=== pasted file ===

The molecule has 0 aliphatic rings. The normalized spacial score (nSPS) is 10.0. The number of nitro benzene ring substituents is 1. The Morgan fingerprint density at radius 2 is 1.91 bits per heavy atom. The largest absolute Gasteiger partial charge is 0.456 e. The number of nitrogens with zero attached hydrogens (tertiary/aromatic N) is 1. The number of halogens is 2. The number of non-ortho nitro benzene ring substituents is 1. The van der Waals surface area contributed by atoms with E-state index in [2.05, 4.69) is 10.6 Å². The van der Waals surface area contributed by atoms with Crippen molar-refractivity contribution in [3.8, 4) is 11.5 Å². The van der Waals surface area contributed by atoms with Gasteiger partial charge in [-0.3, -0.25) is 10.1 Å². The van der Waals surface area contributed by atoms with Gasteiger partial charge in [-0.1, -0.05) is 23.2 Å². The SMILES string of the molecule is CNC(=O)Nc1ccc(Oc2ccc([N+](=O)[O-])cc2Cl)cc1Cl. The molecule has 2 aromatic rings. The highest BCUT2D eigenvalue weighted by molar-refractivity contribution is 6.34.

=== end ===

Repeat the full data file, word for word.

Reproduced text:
The molecule has 0 aliphatic rings. The normalized spacial score (nSPS) is 10.0. The number of nitro benzene ring substituents is 1. The Morgan fingerprint density at radius 2 is 1.91 bits per heavy atom. The largest absolute Gasteiger partial charge is 0.456 e. The number of nitrogens with zero attached hydrogens (tertiary/aromatic N) is 1. The number of halogens is 2. The number of non-ortho nitro benzene ring substituents is 1. The van der Waals surface area contributed by atoms with E-state index in [2.05, 4.69) is 10.6 Å². The van der Waals surface area contributed by atoms with Crippen molar-refractivity contribution in [3.8, 4) is 11.5 Å². The van der Waals surface area contributed by atoms with Gasteiger partial charge in [-0.3, -0.25) is 10.1 Å². The van der Waals surface area contributed by atoms with Gasteiger partial charge in [-0.1, -0.05) is 23.2 Å². The SMILES string of the molecule is CNC(=O)Nc1ccc(Oc2ccc([N+](=O)[O-])cc2Cl)cc1Cl. The molecule has 2 aromatic rings. The highest BCUT2D eigenvalue weighted by molar-refractivity contribution is 6.34.